A popular investment among Asia’s wealthy in the years of rock-bottom interest rates has been upended in the recent market rout, leaving investors facing losses estimated to be in the billions of dollars.
Structured products called fixed coupon notes attracted scores of private banking clients in Hong Kong and Singapore in recent years. Promised regular coupons even in turbulent times, some put 20 per cent or more of their portfolios into the instruments.
One catch: the principal was tied to swings in assets like stocks, and losses could mount quickly during deep market declines.
About 5 per cent, or more than US$80 billion (S$114 billion) of Asian private banking assets outside mainland China is probably tied to such notes, estimates University of Hong Kong’s Professor Dragon Tang. They worked smoothly until Covid-19 struck.
The promised payouts have since been dwarfed by capital losses as stocks slid and some leveraged holders were forced out of the non-liquid notes. Others are hanging on, hoping for a turn in sentiment.
The products work well in a rising market or one moving sideways, where investors recover the initial investment and the coupon owed, which could be as high as 12 per cent per annum. But the interest-bearing notes, linked to the performance of underlying assets, open holders to the risk of steep losses if those assets fall below a preset level.
Some leveraged investors have been forced into selling early at steep discounts. Those who continue to hold the notes may see their investments recoup losses in a market rebound.
One Singapore-based financial services professional lost up to 40 per cent of the US$400,000 he invested in fixed coupon notes tied to shares, including Microsoft, Broadcom and India’s ICICI Bank.
He sold the investment, which was leveraged up about 60 per cent, prior to maturity after receiving margin calls and deciding he did not want the stress of monitoring daily prices and worrying about fresh calls from his bankers.
A second investor said about 10 per cent of his financial holdings were in notes offering yields of between 6 and 12 per cent. Those tied to energy and the automotive sector were in the red at the end of last month, he said, though he remained invested in hopes of a recovery over the next few months.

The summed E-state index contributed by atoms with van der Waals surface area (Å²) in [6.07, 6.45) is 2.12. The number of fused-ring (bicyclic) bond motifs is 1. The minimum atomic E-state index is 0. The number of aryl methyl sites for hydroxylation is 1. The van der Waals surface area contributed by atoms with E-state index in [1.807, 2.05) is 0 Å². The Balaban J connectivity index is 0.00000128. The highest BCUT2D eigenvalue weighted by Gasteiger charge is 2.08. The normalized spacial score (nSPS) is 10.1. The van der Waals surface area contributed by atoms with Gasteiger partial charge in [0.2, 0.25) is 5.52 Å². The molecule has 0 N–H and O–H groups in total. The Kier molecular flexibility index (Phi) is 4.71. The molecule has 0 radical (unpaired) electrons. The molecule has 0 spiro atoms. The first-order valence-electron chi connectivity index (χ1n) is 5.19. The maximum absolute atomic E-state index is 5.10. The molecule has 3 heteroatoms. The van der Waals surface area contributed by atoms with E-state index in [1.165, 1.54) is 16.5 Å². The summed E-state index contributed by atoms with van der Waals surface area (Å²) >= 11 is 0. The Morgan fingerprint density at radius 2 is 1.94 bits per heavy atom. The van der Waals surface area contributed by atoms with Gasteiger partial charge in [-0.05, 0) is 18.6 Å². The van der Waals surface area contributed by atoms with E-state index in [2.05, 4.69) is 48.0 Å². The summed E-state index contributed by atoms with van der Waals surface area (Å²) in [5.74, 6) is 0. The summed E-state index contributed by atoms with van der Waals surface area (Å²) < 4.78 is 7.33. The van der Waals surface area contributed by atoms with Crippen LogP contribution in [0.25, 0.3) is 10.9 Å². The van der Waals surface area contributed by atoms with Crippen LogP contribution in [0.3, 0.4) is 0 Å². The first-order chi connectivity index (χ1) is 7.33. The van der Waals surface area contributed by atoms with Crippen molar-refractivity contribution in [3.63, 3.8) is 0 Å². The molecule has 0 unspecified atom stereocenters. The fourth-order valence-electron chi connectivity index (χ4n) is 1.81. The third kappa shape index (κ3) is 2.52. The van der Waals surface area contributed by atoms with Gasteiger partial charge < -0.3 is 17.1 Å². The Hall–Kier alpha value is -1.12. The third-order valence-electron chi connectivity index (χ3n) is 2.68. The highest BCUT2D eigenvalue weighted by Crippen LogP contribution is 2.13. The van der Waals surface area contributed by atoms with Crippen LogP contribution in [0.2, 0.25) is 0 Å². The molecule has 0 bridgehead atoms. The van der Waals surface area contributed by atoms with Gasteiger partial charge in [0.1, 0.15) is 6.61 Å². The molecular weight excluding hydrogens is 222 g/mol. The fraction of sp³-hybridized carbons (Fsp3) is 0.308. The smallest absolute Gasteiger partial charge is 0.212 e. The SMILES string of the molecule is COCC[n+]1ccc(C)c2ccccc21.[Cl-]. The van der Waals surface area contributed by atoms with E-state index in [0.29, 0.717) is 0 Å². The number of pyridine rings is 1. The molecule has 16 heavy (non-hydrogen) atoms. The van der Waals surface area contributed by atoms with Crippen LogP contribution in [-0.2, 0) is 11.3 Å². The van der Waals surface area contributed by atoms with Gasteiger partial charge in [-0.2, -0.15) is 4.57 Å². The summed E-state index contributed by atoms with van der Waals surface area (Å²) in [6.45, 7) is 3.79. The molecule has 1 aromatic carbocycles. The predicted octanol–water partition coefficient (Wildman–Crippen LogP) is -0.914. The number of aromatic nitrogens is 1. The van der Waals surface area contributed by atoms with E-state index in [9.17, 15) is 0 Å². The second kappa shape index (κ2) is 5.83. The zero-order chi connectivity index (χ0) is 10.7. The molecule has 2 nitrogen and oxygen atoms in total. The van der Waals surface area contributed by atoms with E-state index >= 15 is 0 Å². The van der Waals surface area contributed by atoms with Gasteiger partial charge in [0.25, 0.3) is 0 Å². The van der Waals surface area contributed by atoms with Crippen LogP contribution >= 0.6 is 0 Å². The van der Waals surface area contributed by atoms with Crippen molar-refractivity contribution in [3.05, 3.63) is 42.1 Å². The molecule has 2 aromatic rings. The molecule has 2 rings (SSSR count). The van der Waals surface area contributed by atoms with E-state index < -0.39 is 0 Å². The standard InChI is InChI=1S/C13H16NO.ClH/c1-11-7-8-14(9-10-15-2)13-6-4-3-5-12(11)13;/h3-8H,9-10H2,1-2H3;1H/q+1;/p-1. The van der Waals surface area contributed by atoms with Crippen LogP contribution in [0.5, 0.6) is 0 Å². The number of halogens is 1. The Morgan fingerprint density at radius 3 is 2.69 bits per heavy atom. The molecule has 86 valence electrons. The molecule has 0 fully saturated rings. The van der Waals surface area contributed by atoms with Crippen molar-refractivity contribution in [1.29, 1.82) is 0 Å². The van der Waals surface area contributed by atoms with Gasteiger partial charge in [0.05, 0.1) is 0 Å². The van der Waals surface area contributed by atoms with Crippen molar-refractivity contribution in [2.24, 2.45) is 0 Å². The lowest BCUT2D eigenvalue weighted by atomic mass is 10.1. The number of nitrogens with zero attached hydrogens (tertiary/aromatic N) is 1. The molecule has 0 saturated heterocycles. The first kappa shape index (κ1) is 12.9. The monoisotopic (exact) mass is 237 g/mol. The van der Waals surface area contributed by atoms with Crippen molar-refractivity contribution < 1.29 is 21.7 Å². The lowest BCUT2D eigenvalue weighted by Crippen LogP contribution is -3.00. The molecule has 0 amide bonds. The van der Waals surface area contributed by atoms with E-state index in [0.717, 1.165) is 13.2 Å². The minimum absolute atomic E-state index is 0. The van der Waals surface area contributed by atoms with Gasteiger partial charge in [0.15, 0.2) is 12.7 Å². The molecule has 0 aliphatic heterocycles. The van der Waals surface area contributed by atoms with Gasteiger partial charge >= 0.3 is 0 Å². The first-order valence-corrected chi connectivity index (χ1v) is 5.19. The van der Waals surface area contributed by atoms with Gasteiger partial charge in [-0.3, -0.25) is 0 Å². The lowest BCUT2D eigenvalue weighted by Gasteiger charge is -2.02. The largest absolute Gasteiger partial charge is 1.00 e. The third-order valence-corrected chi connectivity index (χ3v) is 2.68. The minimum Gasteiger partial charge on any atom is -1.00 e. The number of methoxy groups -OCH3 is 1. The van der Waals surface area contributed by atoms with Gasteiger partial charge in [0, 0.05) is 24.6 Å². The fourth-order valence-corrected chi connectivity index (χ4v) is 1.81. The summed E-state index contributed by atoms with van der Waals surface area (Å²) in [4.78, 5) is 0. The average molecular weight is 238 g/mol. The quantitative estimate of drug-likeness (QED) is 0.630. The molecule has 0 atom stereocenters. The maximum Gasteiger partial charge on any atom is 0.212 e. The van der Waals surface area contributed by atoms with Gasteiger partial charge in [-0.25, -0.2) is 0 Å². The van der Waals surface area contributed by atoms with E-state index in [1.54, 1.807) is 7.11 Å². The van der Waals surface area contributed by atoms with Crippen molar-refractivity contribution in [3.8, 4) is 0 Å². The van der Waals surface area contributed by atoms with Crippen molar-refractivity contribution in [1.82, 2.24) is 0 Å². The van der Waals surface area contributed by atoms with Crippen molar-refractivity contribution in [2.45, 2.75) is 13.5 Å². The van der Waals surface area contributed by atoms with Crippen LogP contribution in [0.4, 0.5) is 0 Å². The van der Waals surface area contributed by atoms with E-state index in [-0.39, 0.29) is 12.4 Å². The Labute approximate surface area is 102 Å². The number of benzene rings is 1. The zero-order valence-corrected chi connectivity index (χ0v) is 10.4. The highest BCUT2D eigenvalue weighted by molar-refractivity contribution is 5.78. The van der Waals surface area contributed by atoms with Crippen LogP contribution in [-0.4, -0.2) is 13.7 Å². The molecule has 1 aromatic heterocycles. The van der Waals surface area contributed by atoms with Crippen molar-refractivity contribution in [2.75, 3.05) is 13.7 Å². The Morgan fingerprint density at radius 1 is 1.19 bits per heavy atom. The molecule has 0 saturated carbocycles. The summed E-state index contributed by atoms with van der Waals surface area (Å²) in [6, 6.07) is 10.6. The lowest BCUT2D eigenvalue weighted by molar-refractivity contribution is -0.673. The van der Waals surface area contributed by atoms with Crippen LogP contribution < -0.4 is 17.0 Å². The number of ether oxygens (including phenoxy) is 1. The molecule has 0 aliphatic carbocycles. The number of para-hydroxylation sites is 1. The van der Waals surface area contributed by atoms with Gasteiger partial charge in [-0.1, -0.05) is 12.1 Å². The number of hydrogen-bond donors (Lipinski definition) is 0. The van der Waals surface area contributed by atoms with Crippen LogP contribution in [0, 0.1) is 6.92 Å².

New rules following the collapse of Lehman Brothers included narrowing the scope of qualified investors – who must have about US$1 million to invest in Hong Kong and US$1.4 million in Singapore – and categorising clients into different risk tolerance buckets.
“Given the greater risk exposure of fixed coupon notes, we have de-emphasised the product in recent years,” DBS Group Holdings said in an e-mailed response to questions. For clients keen on the product, DBS bankers recommend structures that include their high-conviction stock picks or incorporate features that “act as safeguards against outsize losses”, it said.
It is estimated that US$15 billion to US$20 billion of new fixed coupon notes have been issued by private banks in Asia this year.
In South Korea, complex structured products have gained traction among both the well-heeled and retail investors, driving the total outstanding to 106 trillion won (S$124 billion) as of April 1.
Investment banks make money from structuring the notes and try to manage their exposure by passing the risk to other parties.
Such products have “proliferated” in recent years with banks making a strong push as they delivered good revenues, according to Mr Nick Xiao, the Hong Kong-based chief executive of wealth manager Hywin International. Investors liked the tailored features, he said, adding that as long as the risks are clear, there shouldn’t be complaints.
Mr Kerry Goh, CEO of multi-family office Kamet Capital Partners, has heeded the risks and stayed away. He puts the more than US$1 billion his firm manages into investments with more transparent pricing and ease of exit.
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